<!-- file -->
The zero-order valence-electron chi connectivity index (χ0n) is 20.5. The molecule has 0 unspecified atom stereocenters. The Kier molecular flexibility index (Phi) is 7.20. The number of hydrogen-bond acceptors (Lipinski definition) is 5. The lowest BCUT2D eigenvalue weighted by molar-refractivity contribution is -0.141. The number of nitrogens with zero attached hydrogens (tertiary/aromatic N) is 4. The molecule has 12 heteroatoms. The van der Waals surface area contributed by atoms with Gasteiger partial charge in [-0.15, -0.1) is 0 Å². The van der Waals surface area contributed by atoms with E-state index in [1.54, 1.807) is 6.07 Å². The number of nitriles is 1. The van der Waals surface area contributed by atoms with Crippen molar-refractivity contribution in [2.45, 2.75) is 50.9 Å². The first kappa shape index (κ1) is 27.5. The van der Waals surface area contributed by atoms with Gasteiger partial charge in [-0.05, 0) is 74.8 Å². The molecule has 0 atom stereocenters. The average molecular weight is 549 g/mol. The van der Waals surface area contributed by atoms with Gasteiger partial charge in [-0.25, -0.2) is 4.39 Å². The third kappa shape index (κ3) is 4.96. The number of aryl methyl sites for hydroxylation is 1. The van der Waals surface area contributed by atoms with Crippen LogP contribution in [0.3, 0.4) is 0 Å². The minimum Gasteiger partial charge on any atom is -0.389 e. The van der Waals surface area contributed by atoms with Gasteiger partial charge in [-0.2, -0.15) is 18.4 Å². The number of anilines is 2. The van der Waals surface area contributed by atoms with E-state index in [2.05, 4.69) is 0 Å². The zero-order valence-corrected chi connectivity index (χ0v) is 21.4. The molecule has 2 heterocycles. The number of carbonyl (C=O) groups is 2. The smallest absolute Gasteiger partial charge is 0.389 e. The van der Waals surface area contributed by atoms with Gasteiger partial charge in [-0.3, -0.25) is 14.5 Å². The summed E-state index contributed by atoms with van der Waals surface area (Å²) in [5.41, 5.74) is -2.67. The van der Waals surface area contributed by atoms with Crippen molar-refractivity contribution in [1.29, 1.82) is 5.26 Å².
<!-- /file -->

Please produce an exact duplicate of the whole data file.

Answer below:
The zero-order valence-electron chi connectivity index (χ0n) is 20.5. The molecule has 0 unspecified atom stereocenters. The Kier molecular flexibility index (Phi) is 7.20. The number of hydrogen-bond acceptors (Lipinski definition) is 5. The lowest BCUT2D eigenvalue weighted by molar-refractivity contribution is -0.141. The number of nitrogens with zero attached hydrogens (tertiary/aromatic N) is 4. The molecule has 12 heteroatoms. The van der Waals surface area contributed by atoms with Gasteiger partial charge in [-0.15, -0.1) is 0 Å². The van der Waals surface area contributed by atoms with E-state index in [1.54, 1.807) is 6.07 Å². The number of nitriles is 1. The van der Waals surface area contributed by atoms with Crippen molar-refractivity contribution in [2.45, 2.75) is 50.9 Å². The first kappa shape index (κ1) is 27.5. The van der Waals surface area contributed by atoms with Gasteiger partial charge in [-0.05, 0) is 74.8 Å². The molecule has 0 atom stereocenters. The average molecular weight is 549 g/mol. The van der Waals surface area contributed by atoms with Gasteiger partial charge in [-0.25, -0.2) is 4.39 Å². The third kappa shape index (κ3) is 4.96. The number of aryl methyl sites for hydroxylation is 1. The van der Waals surface area contributed by atoms with Crippen LogP contribution in [0.3, 0.4) is 0 Å². The minimum Gasteiger partial charge on any atom is -0.389 e. The van der Waals surface area contributed by atoms with Gasteiger partial charge in [-0.2, -0.15) is 18.4 Å². The number of anilines is 2. The van der Waals surface area contributed by atoms with E-state index in [2.05, 4.69) is 0 Å². The zero-order valence-corrected chi connectivity index (χ0v) is 21.4. The molecule has 2 heterocycles. The number of carbonyl (C=O) groups is 2. The smallest absolute Gasteiger partial charge is 0.389 e. The van der Waals surface area contributed by atoms with Gasteiger partial charge in [-0.3, -0.25) is 14.5 Å². The summed E-state index contributed by atoms with van der Waals surface area (Å²) in [5.41, 5.74) is -2.67. The van der Waals surface area contributed by atoms with Crippen molar-refractivity contribution in [1.29, 1.82) is 5.26 Å².